Scientists have refined tests to distinguish between almond and mahaleb, a spice that prompted the recall of a batch of Bart Ingredients cumin that was later overturned.
In June, the FSA rescinded the recall of a batch of Bart cumin linked to an almond allergy health scare earlier in the year. The agency revealed the recall had been prompted by a false result that had been caused by mahaleb, a spice from the same family of trees and shrubs as almond.
The mahaleb was uncovered through additional testing by the Laboratory of the Government Chemist (LGC), which this week announced it had made further developments in DNA testing that, along with mass spectrometry, could distinguish between almond and mahaleb.
The advances were made after the LGC was asked to determine if similar methods could be used to tell whether almond or mahaleb was present in a sample of paprika that was supplied by the FSA. It is understood the paprika did not enter the UK food chain.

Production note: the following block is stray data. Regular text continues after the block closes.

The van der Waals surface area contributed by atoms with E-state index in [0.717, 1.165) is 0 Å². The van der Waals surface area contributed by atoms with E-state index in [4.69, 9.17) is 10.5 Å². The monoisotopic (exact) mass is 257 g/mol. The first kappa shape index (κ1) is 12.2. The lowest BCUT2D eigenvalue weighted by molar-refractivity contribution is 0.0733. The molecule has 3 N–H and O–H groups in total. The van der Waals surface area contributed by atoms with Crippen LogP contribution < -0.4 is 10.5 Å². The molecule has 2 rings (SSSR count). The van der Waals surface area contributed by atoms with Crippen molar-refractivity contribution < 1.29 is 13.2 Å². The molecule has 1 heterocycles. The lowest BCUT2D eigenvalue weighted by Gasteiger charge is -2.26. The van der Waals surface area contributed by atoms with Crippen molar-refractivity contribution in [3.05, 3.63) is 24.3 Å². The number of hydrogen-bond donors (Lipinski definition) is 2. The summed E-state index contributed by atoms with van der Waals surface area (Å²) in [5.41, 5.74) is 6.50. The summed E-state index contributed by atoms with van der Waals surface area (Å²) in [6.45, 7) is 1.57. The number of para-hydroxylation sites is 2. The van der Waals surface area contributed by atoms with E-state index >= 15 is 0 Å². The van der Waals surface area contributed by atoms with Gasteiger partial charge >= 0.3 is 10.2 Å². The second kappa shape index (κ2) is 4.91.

A team of LGC scientists ran specially developed DNA tests that showed mahaleb DNA was not present but almond DNA was, which was confirmed by chromatographic and mass spectrometric data.
“Thanks to the expertise in molecular biology and protein mass spectrometry in LGC, we have further developed our ability to distinguish almond and mahaleb in spices,” said consultant referee analyst Michael Walker.
The techniques developed by LGC are to be submitted to peer-reviewed scientific journals for publication.